It’s not often that the life and work of someone who labors in the fields of in materials science and chemistry is profiled in a magazine like The New Yorker—better know for its commentary, criticism and cartoons than for a thoughtful discussion of catalysts and silicon coatings—so it was a little startling to see a six-page story about Daniel Nocera and his “artificial leaf.”
Nocera is a someone I have been following since we began this blog four years ago because he seemed to be making some rapid advancements in understanding how to develop low-cost replacements for platinum as a catalyst in energy reactions. In particular, Nocera seemed extraordinarily confident that that he and his team at MIT would be able to use insights into photosynthesis to map a route to “artificial photosynthesis.” His goal has been simple, if not formidable: to mimic the ability of leaves to make chemical fuels from sunlight and water.
Actually, it seems like Nocera’s roadmap evolved into two parallel tracks. The first was to develop catalysts from earth-abundant materials that will facilitate the electrolysis of water into oxygen and hydrogen in a system wired to a fairly traditional photovoltaic energy technology; the second was to develop a method of applying the catalysts directly to silicon via a system of coatings that both perform the electrolysis and protect the silicon (via a metal oxide layer) in a water environment. In other words, the first part involves proving the ability of his electrolysis system wired to solar panels, and the second part involves eliminating the wires and sandwiching everything into thin units that just needs water and sunlight to work.
Nocera launched a company, Sun Catalytix, to execute the development. Along the way, a number of influential investors and institutions have stepped forward to back him and his company (including ARPA-E and Indian billionaire Ratan Tata) the work is starting to pay off in the form of working prototypes that can literally be dropped into water, including polluted water, and, when exposed to sunlight, immediately start producing bubbles of oxygen and hydrogen.
An extended description of high through-put construction of these artificial leaves is contained in a recent issue of Accounts of Chemical Research. In brief, the paper describes a leaf made “by interfacing a triple junction, amorphous silicon photovoltaic with hydrogen- and oxygen-evolving catalysts made from a ternary alloy (NiMoZn) and a cobalt–phosphate cluster (Co-oxygen evolving complex), respectively. … To stabilize silicon in water, its surface is coated with a conducting metal oxide onto which the Co-OEC may be deposited. The net result is that immersing a triple-junction Si wafer coated with NiMoZn and Co-OEC in water and holding it up to sunlight can effect direct solar energy conversion via water splitting.”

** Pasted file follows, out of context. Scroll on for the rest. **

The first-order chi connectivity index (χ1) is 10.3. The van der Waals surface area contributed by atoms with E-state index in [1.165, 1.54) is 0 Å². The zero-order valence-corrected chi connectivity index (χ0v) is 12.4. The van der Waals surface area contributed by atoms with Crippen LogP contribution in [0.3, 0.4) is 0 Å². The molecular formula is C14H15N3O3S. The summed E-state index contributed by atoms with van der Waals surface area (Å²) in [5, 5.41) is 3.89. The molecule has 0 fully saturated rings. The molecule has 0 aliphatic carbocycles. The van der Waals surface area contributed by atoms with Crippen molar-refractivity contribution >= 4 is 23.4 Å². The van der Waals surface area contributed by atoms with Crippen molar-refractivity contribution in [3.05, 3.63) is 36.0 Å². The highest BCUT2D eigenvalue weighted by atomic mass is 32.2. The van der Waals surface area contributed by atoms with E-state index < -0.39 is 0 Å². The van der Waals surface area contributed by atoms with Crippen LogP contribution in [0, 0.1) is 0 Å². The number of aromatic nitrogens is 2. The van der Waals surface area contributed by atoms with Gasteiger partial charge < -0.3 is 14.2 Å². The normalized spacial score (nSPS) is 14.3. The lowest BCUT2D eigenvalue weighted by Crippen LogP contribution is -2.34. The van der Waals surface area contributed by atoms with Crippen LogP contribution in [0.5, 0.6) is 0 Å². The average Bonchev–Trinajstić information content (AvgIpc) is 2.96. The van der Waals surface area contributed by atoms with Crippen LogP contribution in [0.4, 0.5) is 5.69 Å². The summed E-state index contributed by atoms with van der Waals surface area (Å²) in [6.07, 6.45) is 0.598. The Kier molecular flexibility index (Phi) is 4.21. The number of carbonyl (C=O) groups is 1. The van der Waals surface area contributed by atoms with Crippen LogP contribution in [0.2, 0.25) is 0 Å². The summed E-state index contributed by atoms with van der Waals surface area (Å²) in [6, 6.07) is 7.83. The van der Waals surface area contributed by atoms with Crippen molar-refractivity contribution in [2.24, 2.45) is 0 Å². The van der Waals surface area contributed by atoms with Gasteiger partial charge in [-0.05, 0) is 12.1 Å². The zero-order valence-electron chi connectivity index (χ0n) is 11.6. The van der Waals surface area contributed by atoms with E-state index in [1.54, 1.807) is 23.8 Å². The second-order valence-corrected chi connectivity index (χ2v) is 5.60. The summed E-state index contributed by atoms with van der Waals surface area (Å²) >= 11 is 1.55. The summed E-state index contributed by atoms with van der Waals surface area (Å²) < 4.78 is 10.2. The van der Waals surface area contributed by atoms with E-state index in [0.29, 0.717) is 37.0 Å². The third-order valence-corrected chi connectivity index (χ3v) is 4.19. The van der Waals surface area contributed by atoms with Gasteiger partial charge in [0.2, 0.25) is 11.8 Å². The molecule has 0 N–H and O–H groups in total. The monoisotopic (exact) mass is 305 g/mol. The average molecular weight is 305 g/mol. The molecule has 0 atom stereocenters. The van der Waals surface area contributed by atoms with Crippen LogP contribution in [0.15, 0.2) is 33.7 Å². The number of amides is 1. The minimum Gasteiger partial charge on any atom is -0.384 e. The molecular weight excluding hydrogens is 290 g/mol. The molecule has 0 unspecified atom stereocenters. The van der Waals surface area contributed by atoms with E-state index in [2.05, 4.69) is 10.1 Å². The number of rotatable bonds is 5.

I always love to hear how people discover their love of science and engineering, and The New Yorker adds a lot of interesting color to Nocera’s life. The piece describes his early years as the son of a frequently transferred clothing buyer who learned the hard way that it was easier to invest in his interest in science (especially the legendary Heathkits) instead of temporary friendships. It goes on to describe him as evolving into a Deadhead, who both embraced the Grateful Dead’s music and the group’s philosophical leanings in favor of sharing and decentralization of their recordings (the band was notorious for freely permitting the recording and sharing of its concerts). “What I want to do with energy,” says Nocera, “is not different from what the Dead did with their music. I want to distribute it do everybody.”
More accurately, Nocera is mostly interested in getting energy to the impoverished world. In a recent interview, taped early this month at the Re3 conference, he talks about the artificial leaf technology as a “supercheap” low-tech, low-maintenance innovation that can bring “personalized energy”—gridless and decentralized—to the poorest regions of the world. He admits that by developed-nations’ standards, his systems would be considered minimal. But, he asserts, that the same systems could be transformational for people who have access to virtually no regular (let alone renewable) source of dependable power for illumination, cooking and communication.
Nocera emphasizes that the advantage of the artificial leaf isn’t comparative efficiency with traditional solar, but that particularly the hydrogen can be stored as a fuel, making it more versatile than battery storage.
Near the end of The New Yorker story, Nocera admits that his artificial leaves are, at best, decades away from being a practical solution, but he says the bottom line is stark. He says, “In the next forty years, three hundred and fifty million Indians are going to become energy users. We’ve got to get them energy, and it’s got to be CO2-neutral, because if they use coal we’re screwed.”
For more on Nocera, see our earlier posts: